REASONS TO STAY: Not quite as memorable as the first MIB.  

FAMILY VALUES: There’s just a little bit of sci-fi violence and a smidgeon of sensuality – mostly implied.

TRIVIAL PURSUIT: The mother and daughter in K’s apartment (after he disappears from the timeline) that J gets chocolate milk from are an actual mother and daughter.

CRITICAL MASS: As of 5/27/12: Rotten Tomatoes: 68% positive reviews. Metacritic: 58/100. The film got decent reviews.

COMPARISON SHOPPING: X-Files: Fight the Future

CHRYSLER BUILDING LOVERS: Will Smith makes his leap into the ’60s from one of the gargoyles at the top of the Chrysler Building.

FINAL RATING: 6/10

NEXT: A Town Called Panic

Transformers: Dark of the Moon


Transformers: Dark of the Moon

Think twice before hanging out with Shia LaBeouf; there are a lot of angry film critics out there.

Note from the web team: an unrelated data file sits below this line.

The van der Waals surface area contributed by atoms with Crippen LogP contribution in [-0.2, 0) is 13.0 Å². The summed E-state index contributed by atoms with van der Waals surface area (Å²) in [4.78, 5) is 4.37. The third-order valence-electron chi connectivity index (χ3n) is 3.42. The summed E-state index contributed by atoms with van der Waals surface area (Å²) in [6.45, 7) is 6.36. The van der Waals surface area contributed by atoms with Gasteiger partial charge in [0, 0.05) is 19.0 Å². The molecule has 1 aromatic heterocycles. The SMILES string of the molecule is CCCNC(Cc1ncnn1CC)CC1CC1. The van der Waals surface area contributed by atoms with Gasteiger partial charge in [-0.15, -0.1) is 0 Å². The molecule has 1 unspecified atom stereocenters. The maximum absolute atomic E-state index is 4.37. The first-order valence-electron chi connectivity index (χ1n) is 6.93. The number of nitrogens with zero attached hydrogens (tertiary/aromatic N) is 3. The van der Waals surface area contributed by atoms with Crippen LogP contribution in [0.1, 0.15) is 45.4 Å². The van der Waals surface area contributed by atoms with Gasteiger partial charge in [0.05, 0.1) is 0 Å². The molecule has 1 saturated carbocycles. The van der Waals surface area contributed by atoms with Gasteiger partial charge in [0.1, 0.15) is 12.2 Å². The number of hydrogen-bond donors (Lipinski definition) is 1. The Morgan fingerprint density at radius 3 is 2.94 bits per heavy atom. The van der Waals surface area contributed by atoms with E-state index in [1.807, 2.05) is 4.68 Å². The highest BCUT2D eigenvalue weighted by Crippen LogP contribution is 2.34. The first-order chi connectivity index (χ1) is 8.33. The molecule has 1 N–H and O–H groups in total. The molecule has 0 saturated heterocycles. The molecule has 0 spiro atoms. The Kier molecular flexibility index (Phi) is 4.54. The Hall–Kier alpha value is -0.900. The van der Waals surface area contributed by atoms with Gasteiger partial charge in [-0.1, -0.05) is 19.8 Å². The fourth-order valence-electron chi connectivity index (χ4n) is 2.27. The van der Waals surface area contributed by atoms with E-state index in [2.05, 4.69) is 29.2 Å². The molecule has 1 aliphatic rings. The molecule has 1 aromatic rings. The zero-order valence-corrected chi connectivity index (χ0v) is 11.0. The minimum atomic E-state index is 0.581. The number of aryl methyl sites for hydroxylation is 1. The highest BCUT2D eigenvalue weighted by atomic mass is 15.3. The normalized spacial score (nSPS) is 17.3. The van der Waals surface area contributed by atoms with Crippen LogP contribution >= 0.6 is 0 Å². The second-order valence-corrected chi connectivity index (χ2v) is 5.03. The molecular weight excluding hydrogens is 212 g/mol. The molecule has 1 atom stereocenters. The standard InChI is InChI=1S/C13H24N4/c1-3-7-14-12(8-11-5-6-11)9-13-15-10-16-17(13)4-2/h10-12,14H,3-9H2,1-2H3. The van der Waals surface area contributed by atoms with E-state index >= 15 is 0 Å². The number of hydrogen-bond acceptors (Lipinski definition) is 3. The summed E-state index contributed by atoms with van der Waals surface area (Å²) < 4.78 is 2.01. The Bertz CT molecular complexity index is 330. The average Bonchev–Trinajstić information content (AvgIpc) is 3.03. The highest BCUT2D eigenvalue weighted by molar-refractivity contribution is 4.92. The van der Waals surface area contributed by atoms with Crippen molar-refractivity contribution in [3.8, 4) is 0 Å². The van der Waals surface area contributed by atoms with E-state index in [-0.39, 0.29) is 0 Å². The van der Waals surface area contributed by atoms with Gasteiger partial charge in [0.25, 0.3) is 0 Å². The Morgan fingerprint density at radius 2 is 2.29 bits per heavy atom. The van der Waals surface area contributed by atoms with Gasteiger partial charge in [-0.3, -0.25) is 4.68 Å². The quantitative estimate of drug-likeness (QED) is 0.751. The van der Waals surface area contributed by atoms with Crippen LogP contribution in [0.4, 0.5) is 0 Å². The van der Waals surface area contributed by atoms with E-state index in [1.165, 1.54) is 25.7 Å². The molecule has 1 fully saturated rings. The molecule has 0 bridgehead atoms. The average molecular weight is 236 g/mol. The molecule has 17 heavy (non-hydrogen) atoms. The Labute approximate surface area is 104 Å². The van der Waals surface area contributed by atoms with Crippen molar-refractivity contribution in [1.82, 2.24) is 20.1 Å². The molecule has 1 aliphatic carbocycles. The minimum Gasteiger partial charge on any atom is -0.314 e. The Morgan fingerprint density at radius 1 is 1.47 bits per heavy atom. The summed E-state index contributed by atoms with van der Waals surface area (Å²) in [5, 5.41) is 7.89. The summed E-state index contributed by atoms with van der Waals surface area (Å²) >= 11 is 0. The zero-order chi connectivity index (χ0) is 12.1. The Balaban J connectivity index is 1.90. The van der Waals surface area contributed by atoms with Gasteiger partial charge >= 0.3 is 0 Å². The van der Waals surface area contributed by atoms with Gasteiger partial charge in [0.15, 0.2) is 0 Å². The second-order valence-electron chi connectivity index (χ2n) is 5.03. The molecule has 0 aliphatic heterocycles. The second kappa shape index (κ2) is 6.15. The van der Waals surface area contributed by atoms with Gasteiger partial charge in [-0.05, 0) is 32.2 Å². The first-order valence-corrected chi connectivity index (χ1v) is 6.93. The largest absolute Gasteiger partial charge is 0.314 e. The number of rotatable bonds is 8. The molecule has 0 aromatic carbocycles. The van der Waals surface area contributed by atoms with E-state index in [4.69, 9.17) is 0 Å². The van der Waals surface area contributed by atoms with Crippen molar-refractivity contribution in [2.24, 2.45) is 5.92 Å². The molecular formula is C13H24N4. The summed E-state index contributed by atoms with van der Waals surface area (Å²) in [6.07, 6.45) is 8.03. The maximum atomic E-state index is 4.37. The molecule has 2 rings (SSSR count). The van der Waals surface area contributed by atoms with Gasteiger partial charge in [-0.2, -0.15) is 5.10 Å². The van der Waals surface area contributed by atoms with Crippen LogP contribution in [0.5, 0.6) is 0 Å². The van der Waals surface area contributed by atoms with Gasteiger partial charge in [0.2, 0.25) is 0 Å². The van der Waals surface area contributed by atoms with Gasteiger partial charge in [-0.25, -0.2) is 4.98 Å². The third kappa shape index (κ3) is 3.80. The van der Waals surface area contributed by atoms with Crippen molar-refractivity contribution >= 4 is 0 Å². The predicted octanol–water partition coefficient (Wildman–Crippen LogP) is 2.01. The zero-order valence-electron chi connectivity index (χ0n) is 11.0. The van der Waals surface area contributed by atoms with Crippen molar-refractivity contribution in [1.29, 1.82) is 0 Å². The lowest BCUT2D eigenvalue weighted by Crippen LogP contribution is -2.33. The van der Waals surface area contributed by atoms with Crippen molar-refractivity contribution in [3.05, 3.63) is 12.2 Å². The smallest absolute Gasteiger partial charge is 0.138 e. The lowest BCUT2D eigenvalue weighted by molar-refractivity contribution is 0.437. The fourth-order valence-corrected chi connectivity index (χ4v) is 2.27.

(2011) Science Fiction (Paramount) Shia LaBeouf, Josh Duhamel, Rosie Huntington-Whiteley, Patrick Dempsey, Frances McDormand, John Turturro, Alan Tudyk, Kevin Dunn, Julie White, John Malkovich, Ken Jeong, Leonard Nimoy (voice), Tyrese Gibson, Buzz Aldrin, Elya Baskin, Peter Cullen (voice), Hugo Weaving (voice), Robert Foxworth (voice), James Remar (voice). Directed by Michael Bay

Nothing exceeds like excess, and by that criterion Transformers: Dark of the Moon exceeds all expectations.

Sam Witwicky (LaBeouf) has saved the world – twice – and all he’s got to show for it is a lousy Ivy League education. He longs to make a difference once again but he can’t get any sort of job and has to settle for living on the largesse of his new girlfriend Carly (Huntington-Whiteley), a former British consulate employee now working as an assistant to billionaire Dylan (Dempsey).